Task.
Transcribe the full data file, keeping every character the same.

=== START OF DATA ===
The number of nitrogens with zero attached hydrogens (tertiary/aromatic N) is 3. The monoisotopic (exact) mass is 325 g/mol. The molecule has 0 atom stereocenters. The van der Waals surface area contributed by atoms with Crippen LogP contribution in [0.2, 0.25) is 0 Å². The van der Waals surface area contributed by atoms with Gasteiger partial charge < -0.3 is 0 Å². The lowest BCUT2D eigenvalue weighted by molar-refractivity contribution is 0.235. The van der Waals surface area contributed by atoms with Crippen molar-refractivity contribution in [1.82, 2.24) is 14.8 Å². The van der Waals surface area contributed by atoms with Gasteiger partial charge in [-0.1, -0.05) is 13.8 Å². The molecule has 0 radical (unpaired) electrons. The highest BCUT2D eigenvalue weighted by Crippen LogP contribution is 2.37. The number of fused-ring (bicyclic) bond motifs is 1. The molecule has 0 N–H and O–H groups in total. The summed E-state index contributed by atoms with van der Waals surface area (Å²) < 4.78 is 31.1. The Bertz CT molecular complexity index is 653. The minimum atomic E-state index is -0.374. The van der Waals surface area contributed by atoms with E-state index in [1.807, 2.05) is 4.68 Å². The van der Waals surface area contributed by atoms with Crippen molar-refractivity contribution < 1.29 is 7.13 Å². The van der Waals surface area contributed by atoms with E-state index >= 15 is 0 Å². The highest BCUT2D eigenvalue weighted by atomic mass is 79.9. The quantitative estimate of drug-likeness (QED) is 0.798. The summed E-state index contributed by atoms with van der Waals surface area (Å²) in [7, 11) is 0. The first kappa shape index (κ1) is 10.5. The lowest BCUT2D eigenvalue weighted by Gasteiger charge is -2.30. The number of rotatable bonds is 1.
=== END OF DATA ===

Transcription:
The number of nitrogens with zero attached hydrogens (tertiary/aromatic N) is 3. The monoisotopic (exact) mass is 325 g/mol. The molecule has 0 atom stereocenters. The van der Waals surface area contributed by atoms with Crippen LogP contribution in [0.2, 0.25) is 0 Å². The van der Waals surface area contributed by atoms with Gasteiger partial charge < -0.3 is 0 Å². The lowest BCUT2D eigenvalue weighted by molar-refractivity contribution is 0.235. The van der Waals surface area contributed by atoms with Crippen molar-refractivity contribution in [1.82, 2.24) is 14.8 Å². The van der Waals surface area contributed by atoms with Gasteiger partial charge in [-0.1, -0.05) is 13.8 Å². The molecule has 0 radical (unpaired) electrons. The highest BCUT2D eigenvalue weighted by Crippen LogP contribution is 2.37. The number of fused-ring (bicyclic) bond motifs is 1. The molecule has 0 N–H and O–H groups in total. The summed E-state index contributed by atoms with van der Waals surface area (Å²) < 4.78 is 31.1. The Bertz CT molecular complexity index is 653. The minimum atomic E-state index is -0.374. The van der Waals surface area contributed by atoms with E-state index in [1.807, 2.05) is 4.68 Å². The van der Waals surface area contributed by atoms with Crippen molar-refractivity contribution < 1.29 is 7.13 Å². The van der Waals surface area contributed by atoms with E-state index >= 15 is 0 Å². The highest BCUT2D eigenvalue weighted by atomic mass is 79.9. The quantitative estimate of drug-likeness (QED) is 0.798. The summed E-state index contributed by atoms with van der Waals surface area (Å²) in [7, 11) is 0. The first kappa shape index (κ1) is 10.5. The lowest BCUT2D eigenvalue weighted by Gasteiger charge is -2.30. The number of rotatable bonds is 1.